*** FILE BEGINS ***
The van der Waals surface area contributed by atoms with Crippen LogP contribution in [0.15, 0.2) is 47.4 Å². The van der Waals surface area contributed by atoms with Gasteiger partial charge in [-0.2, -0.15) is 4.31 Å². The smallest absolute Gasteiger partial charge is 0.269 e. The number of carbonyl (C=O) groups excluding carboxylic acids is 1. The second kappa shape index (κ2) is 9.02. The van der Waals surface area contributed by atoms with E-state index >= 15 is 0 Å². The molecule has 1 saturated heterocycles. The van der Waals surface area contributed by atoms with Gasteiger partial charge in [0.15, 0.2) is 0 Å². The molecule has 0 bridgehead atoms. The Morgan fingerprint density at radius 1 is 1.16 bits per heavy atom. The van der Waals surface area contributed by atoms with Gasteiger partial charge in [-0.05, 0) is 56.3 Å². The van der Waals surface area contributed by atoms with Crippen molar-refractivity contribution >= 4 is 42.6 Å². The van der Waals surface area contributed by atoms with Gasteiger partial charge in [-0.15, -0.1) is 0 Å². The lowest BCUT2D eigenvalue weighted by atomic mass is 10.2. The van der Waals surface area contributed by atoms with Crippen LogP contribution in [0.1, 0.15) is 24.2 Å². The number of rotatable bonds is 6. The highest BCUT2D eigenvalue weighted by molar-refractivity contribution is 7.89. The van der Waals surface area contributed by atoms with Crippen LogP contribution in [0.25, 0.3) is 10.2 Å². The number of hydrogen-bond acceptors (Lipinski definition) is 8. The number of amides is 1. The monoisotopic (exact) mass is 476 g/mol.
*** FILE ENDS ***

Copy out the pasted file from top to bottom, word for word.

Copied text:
The van der Waals surface area contributed by atoms with Crippen LogP contribution in [0.15, 0.2) is 47.4 Å². The van der Waals surface area contributed by atoms with Gasteiger partial charge in [-0.2, -0.15) is 4.31 Å². The smallest absolute Gasteiger partial charge is 0.269 e. The number of carbonyl (C=O) groups excluding carboxylic acids is 1. The second kappa shape index (κ2) is 9.02. The van der Waals surface area contributed by atoms with E-state index >= 15 is 0 Å². The molecule has 1 saturated heterocycles. The van der Waals surface area contributed by atoms with Gasteiger partial charge in [0.15, 0.2) is 0 Å². The molecule has 0 bridgehead atoms. The Morgan fingerprint density at radius 1 is 1.16 bits per heavy atom. The van der Waals surface area contributed by atoms with Gasteiger partial charge in [-0.05, 0) is 56.3 Å². The van der Waals surface area contributed by atoms with Crippen molar-refractivity contribution >= 4 is 42.6 Å². The van der Waals surface area contributed by atoms with Gasteiger partial charge in [-0.15, -0.1) is 0 Å². The lowest BCUT2D eigenvalue weighted by atomic mass is 10.2. The van der Waals surface area contributed by atoms with Crippen LogP contribution in [0.1, 0.15) is 24.2 Å². The number of rotatable bonds is 6. The highest BCUT2D eigenvalue weighted by molar-refractivity contribution is 7.89. The van der Waals surface area contributed by atoms with Crippen LogP contribution in [0.25, 0.3) is 10.2 Å². The number of hydrogen-bond acceptors (Lipinski definition) is 8. The number of amides is 1. The monoisotopic (exact) mass is 476 g/mol.